Can reading storybooks to children with specific language impairment help them learn vocabulary words?

Can reading storybooks to children with specific language impairment help them learn vocabulary words?

Holly Storkel’s idea to help young children with Specific Language Impairment (SLI) learn vocabulary words through storybook reading is a newly funded clinical trial that will help answer a critical need.

The five-year study is aimed at developing an effective treatment for children with SLI, a subtle and often undiagnosed language impairment even though it is as common as ADHD—affecting about seven percent of children.

“Children with SLI have difficulty learning new words, which puts them at risk for later reading problems and academic failure,” said Storkel. Some research has found that children with SLI need to hear a word in context two to three times more often than their peers to learn them, she said.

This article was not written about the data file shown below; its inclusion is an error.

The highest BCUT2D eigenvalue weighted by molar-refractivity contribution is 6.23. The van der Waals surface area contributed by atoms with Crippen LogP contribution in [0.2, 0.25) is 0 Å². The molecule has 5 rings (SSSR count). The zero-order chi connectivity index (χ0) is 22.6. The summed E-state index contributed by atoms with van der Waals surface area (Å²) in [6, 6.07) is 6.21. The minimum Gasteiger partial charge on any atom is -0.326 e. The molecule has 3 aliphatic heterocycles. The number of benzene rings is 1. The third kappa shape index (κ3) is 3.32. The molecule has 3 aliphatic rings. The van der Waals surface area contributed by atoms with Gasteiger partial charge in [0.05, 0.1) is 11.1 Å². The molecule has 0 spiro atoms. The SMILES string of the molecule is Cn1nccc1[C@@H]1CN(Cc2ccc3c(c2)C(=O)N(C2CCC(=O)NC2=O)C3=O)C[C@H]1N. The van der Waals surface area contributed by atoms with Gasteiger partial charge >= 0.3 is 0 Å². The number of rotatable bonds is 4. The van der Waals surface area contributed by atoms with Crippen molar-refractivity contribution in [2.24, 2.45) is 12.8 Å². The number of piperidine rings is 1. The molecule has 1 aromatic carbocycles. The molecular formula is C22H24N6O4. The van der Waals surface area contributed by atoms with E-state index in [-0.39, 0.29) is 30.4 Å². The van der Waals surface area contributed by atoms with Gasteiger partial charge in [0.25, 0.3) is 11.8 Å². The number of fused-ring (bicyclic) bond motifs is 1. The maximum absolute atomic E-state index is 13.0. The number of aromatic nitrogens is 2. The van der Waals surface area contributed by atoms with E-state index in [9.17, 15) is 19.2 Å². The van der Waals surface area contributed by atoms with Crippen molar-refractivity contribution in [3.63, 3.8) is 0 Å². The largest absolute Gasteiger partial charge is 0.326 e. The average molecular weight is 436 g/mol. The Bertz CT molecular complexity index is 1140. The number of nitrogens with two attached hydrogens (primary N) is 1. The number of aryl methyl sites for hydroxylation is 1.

Determining exactly how many more times children with SLI need to hear a word to learn it and the best way to expose kids to words could lead to the development of an effective treatment.

That treatment could be a modified version of interactive book reading, a research-based strategy in which an adult discusses vocabulary words in a storybook with children before, during and after reading the book by describing or defining the word and showing other ways to use it.

Once the researchers know the number of times children with SLI need to hear a word to learn it, they will test whether it is more effective to maximize the number of times children hear the word in a story book or the number of times they hear the book read.

This clinical trial will provide valuable information about the potential for optimizing interactive book reading as a possible SLI treatment and Storkel expects to be able to give general guidance to parents and others about how to help children with SLI learn words as a result.